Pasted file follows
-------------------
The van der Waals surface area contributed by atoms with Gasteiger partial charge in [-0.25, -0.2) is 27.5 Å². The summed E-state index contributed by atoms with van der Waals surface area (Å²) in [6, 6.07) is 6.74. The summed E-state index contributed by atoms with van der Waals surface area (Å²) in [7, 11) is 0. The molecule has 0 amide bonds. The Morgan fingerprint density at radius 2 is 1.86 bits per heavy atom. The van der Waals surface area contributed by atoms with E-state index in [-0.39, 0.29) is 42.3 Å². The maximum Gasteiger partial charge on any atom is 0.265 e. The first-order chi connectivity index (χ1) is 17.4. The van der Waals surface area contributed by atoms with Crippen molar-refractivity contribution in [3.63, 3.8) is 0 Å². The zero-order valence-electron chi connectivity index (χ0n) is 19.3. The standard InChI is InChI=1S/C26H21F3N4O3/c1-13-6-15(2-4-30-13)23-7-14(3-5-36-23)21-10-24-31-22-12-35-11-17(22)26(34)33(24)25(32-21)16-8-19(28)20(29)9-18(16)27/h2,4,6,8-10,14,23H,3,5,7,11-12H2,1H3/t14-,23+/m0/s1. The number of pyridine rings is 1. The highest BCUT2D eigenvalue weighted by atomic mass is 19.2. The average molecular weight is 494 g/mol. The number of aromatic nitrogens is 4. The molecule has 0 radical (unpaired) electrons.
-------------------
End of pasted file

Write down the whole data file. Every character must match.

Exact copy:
The van der Waals surface area contributed by atoms with Gasteiger partial charge in [-0.25, -0.2) is 27.5 Å². The summed E-state index contributed by atoms with van der Waals surface area (Å²) in [6, 6.07) is 6.74. The summed E-state index contributed by atoms with van der Waals surface area (Å²) in [7, 11) is 0. The molecule has 0 amide bonds. The Morgan fingerprint density at radius 2 is 1.86 bits per heavy atom. The van der Waals surface area contributed by atoms with E-state index in [-0.39, 0.29) is 42.3 Å². The maximum Gasteiger partial charge on any atom is 0.265 e. The first-order chi connectivity index (χ1) is 17.4. The van der Waals surface area contributed by atoms with Crippen molar-refractivity contribution in [3.63, 3.8) is 0 Å². The zero-order valence-electron chi connectivity index (χ0n) is 19.3. The standard InChI is InChI=1S/C26H21F3N4O3/c1-13-6-15(2-4-30-13)23-7-14(3-5-36-23)21-10-24-31-22-12-35-11-17(22)26(34)33(24)25(32-21)16-8-19(28)20(29)9-18(16)27/h2,4,6,8-10,14,23H,3,5,7,11-12H2,1H3/t14-,23+/m0/s1. The number of pyridine rings is 1. The highest BCUT2D eigenvalue weighted by atomic mass is 19.2. The average molecular weight is 494 g/mol. The number of aromatic nitrogens is 4. The molecule has 0 radical (unpaired) electrons.